The nature and extent of any market research which may have been undertaken in connection with the development of the HGK engines are unknown. However, the style of the initial products as well as the reported participation in the venture of several high-profile Japanese exponents of C/L speed flying and R/C model boat racing makes it clear that the high-performance market was the target from the outset. This seems a little odd in some ways – the high-performance competition arena always represented a niche market, and one which was already well served by a number of established "name" manufacturers. Not only that, but the overall world market for model engines was already well into the decline which began in the late 1950’s and has continued to the present day.
Consequently, the fledgling company was competing for a share of a well-served niche market within an overall model engine market which was already well into a fairly steep decline. This being the case, it’s difficult to see how the entry of a small new company into the chosen specialized field could have been seen as an economically-viable step to take. It would appear that the entry of the company into this market must surely have been driven far more by a passionate interest in high performance model engines than by any economic considerations.
Be that as it may, Kosaki Jinichi tells us that Hashioka finalized the design and commenced production of their introductory offering, the piped rear exhaust 15R speed engine, in 1974. This very well-produced engine generally followed the established layout which was considered mandatory at the time to achieve a successful contest record. It was a high speed 2.5 cc Schnuerle-ported twin ball-race disc rear rotary valve (RRV) glow-plug engine which was specifically designed for use with a tuned pipe. It was not suitable for head-to-head racing events like rat racing or Goodyear – its main practical application was in the FAI control line speed category.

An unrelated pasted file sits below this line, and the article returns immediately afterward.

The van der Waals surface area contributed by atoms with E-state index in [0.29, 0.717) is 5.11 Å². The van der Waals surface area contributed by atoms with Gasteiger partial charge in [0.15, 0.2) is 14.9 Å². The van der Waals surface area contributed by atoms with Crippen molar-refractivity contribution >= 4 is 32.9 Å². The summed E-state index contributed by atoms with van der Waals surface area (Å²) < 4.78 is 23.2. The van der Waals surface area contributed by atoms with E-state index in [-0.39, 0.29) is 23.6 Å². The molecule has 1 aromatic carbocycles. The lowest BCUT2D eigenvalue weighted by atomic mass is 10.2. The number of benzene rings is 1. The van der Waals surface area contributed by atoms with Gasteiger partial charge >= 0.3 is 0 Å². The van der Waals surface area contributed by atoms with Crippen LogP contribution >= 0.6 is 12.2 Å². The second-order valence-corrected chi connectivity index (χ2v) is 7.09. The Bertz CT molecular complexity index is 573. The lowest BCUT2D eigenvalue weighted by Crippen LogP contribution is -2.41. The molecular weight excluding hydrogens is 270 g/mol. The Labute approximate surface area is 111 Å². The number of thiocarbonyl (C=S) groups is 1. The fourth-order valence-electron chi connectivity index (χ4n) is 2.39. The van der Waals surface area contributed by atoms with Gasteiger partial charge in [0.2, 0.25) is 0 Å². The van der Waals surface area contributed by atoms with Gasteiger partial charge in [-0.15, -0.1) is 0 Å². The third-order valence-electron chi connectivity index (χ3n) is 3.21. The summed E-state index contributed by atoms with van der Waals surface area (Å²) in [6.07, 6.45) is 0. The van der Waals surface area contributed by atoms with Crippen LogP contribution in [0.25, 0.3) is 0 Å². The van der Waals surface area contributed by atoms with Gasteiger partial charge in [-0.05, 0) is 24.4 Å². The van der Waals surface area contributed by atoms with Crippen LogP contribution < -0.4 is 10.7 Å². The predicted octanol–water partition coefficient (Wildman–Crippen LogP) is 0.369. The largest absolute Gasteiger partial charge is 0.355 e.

The HGK 15R’s most obvious departure from the established design formula for speed engines was its use of a monobloc cylinder casting of aluminium alloy which dispensed altogether with the usual steel or plated brass cylinder liner. Instead, the casting incorporated a cylinder bore which was machined integrally within the alloy casting itself, after which it was hard chrome-plated and then micro-ground to final dimensions. A plain piston of aluminium alloy operated within this bore.
This form of construction became known as AAC (aluminium-aluminium-chrome), a system which was used successfully by the late great Bill Wisniewski (1929 - 2007) in the fully-developed versions of his custom-built TWA engines. The HGK 15R represented the first-ever application of this technology to a commercial model engine, even preceding many of the ABC (aluminium-brass-chrome) designs which were beginning to appear at around this time.
For context, it’s important to remember that this was during the heyday of the FRV Rossi R.15, which retained its iron piston at this stage, as did other competing models like the Kosmic 15. The AAC technology was therefore completely new and extremely radical as far as almost all then-current modellers were concerned. This not unreasonably led many individuals to question the durability of the chrome-plated aluminium cylinder bore which was a central feature of the new design. One of the most important questions to be answered was whether or not the direct chrome plating of an aluminium alloy bore (ADC12 specification) was sufficiently durable for high performance model engine use. This question took some years to answer definitively, leaving an air of uncertainty hanging over the new model and its relatives in the interim.